In the healthcare reform era, systems will have to be more efficient, doing more with less, while at the same time caring for more patients. As a result, we’ll see several trends.

Fewer big projects, more incremental growth. In the last two decades, we’ve seen many new campuses and greenfield projects. With future cost constraints, healthcare systems will be more risk averse and return to the facility master plan.

They’ll employ building strategies that are incremental and seek to maximize their campuses with small and medium scale projects.

Outpatient care facilities will move center stage. As providers are incented to deliver care efficiently in ambulatory settings, ancillary care facilities that were part of a huge campus will move up the priority list and away from the hospital.

Health systems will devote more resources to create a true distribution of providers, with medical office buildings, hospitals without beds, and outpatient clinics in venues more accessible to patients.

This may mean satellite facilities will be woven into heavily trafficked urban settings, suburban retail malls, or that they will stand alone in rural towns. The good news for facility planners is that these new locations often have lower land costs and can afford architects a more creative configuration than when trying to squeeze a facility into an existing footprint.

Existing hospitals will need to be retooled. As outpatients move away from acute care settings, inpatient facilities will find themselves treating very ill patients. The current hospital configuration, with many private rooms for medical/surgical patients, may not lend itself to optimal care for more critical patients.

In many ways, our hospitals are dinosaurs. I foresee a series of renovations or expansions as healthcare systems make these facilities able to accommodate the coming population.

Hospitals may need to add telemetry units, more ICU beds, or upgrade the facility infrastructure to encompass information technologies necessary for clinicians to care for these patients efficiently.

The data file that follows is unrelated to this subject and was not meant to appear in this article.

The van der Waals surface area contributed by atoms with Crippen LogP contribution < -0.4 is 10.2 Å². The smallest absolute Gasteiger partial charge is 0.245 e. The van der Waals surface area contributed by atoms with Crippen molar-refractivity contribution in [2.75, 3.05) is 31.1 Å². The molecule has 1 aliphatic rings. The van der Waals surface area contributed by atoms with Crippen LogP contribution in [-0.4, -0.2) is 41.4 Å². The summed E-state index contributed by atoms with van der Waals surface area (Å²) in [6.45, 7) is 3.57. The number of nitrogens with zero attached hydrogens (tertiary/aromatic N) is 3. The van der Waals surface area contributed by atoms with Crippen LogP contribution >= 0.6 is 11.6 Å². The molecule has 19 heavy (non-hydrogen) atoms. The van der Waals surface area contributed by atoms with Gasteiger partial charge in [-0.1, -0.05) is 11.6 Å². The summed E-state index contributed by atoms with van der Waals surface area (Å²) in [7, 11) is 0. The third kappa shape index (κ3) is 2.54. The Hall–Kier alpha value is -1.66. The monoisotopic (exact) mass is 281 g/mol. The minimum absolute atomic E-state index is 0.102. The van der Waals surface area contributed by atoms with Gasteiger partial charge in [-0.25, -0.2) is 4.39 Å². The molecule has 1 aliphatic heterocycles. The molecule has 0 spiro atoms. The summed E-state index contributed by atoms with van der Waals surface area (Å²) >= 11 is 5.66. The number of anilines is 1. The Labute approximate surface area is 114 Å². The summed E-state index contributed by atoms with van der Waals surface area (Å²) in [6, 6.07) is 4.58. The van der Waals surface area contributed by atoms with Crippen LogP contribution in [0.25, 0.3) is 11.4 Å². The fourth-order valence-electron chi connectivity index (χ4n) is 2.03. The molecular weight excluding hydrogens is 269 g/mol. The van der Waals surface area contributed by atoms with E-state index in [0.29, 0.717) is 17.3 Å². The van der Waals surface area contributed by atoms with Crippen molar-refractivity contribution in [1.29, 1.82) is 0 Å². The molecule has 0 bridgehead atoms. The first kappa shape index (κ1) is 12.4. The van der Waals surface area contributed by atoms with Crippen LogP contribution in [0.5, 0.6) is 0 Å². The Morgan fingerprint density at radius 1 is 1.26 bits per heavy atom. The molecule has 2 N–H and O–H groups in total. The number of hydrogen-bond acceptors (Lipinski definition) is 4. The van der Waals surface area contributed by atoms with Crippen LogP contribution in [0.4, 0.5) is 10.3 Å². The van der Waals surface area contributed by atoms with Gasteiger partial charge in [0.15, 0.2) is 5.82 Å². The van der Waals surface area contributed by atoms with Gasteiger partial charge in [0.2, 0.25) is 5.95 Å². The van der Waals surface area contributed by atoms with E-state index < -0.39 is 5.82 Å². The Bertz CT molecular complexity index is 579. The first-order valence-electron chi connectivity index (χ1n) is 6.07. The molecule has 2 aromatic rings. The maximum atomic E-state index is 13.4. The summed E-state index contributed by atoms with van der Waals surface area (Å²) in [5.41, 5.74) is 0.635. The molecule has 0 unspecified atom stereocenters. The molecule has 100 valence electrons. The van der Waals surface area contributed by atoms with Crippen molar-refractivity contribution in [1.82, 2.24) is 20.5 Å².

In the near term, emergency departments will proliferate. At HKS, we’re working on a number of ED projects, including freestanding facilities. Healthcare systems have taken a lesson from the experience in Massachusetts: after health coverage expanded, ED visits spiked.

When patients don’t have a historical relationship with a doctor or clinician, they tend to present in the ED. These new or expanded facilities will accommodate the newly insured patients.

How best to respond to these trends? Flexibility. I have long been an advocate of avoiding over-customization. Healthcare systems’ operations drive facility design, but facility planners also must take into account how these operations will change over time.

They’ll need to seek out building designs that can accommodate evolutions in physical plant systems and information technologies.


Even with the uncertainties implicit in the current healthcare reform implementation, we have some clients forging ahead with major building projects. These clients are certainly watching the demographic shift—with numbers of elderly growing nationwide—that will demand more facilities.

We know our current care delivery model is unsustainable, and this creates a challenge for facility planners. To keep pace, facilities now on the drawing board will have to be more efficient and technologically advanced than any others in history. These are challenging times, but also exciting times.

Craig Beale is executive vice president and health care group director for HKS Inc. He can be reached at